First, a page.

- The Washington Times - Wednesday, March 18, 2009

LONDON (AP) - A British man who spent 27 years in prison walked free Wednesday after his murder conviction was overturned because of new DNA evidence in a case that may help others who have been wrongly convicted.

Following the decision, prosecutors said they may review other cases in which people were convicted before the advent of DNA profiling.

Britain’s Court of Appeal ruled that Sean Hodgson, 57, did not kill 22-year-old Teresa De Simone in 1979. She was found strangled in her car outside the pub where she worked in Southampton, 80 miles (130 kilometers) southwest of London.

Emerging from court flanked by family members and his lawyers, Hodgson, looking pale, waved at journalists and said he was ecstatic.

“It’s great to be free again,” he said.

DNA profiling did not exist in 1982, when Hodgson was sentenced to life in prison. But an analysis sought recently by Hodgson’s lawyers showed that DNA from the scene did not match Hodgson’s.

The Crown Prosecution Service, which is in charge of most prosecutions in England and Wales, said Wednesday it is considering reviewing other cases in which DNA evidence is now available and the defendants are still alive.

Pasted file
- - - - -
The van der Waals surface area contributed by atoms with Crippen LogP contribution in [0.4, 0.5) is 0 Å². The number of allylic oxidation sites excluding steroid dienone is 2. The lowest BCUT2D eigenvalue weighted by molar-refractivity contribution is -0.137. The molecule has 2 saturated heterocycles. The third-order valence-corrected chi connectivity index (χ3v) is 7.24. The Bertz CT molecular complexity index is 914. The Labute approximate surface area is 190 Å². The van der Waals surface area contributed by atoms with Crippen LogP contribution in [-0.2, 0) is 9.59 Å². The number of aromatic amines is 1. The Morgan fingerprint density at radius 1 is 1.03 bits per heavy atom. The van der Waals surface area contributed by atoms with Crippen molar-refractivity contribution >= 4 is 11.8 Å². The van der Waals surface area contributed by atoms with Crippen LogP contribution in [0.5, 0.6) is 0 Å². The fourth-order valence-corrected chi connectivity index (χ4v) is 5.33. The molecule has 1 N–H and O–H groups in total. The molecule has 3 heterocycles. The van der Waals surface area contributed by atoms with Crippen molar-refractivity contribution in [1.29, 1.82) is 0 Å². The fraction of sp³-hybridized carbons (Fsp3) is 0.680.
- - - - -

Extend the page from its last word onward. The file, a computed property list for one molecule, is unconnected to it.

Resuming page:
Hodgson initially confessed to the killing, but he later recanted and pleaded not guilty. His lawyers argued he was a pathological liar and any confession he made was false.

Few Britons serve prison terms as long as Hodgson’s, even for murder. Defense lawyer Julian Young told BBC radio that, had Hodgson stuck with his claim of guilt rather than professing his innocence, he probably would have been released earlier.

“If someone denies an offense, a very serious offense, that is a ground effectively for stopping them getting parole,” Young said.

Prosecutors had used Hodgson’s confession and a blood sample at the scene that matched his blood type to help convict him.

But Chief Justice Igor Judge said Wednesday the new DNA evidence made it clear Hodgson was not the person who attacked De Simone. Police said the investigation into De Simone’s death would continue.

The judge also revealed that the case against Hodgson could have been thrown out a decade ago, when his then-lawyers requested that DNA evidence be examined in light of new forensic techniques. The lawyers were told, wrongly, that no evidence existed to analyze.

The judge said that error is being investigated.

DNA profiling has been used to exonerate people worldwide. In the United States, more than 200 convicts have been proved innocent, according to the Innocence Project, which helps represent people whose cases could be helped by DNA testing.

Eric Ferrero, a spokesman for the organization, said 25 percent of those exonerated had admitted guilt to crimes they did not commit, either in initial pleas or to parole boards.

Ferrero cited the case of Christopher Ochoa, who pleaded guilty to a 1988 slaying in Texas to avoid the death penalty. He was freed in 2001.


Associated Press Writer Dean Carson contributed to this story.



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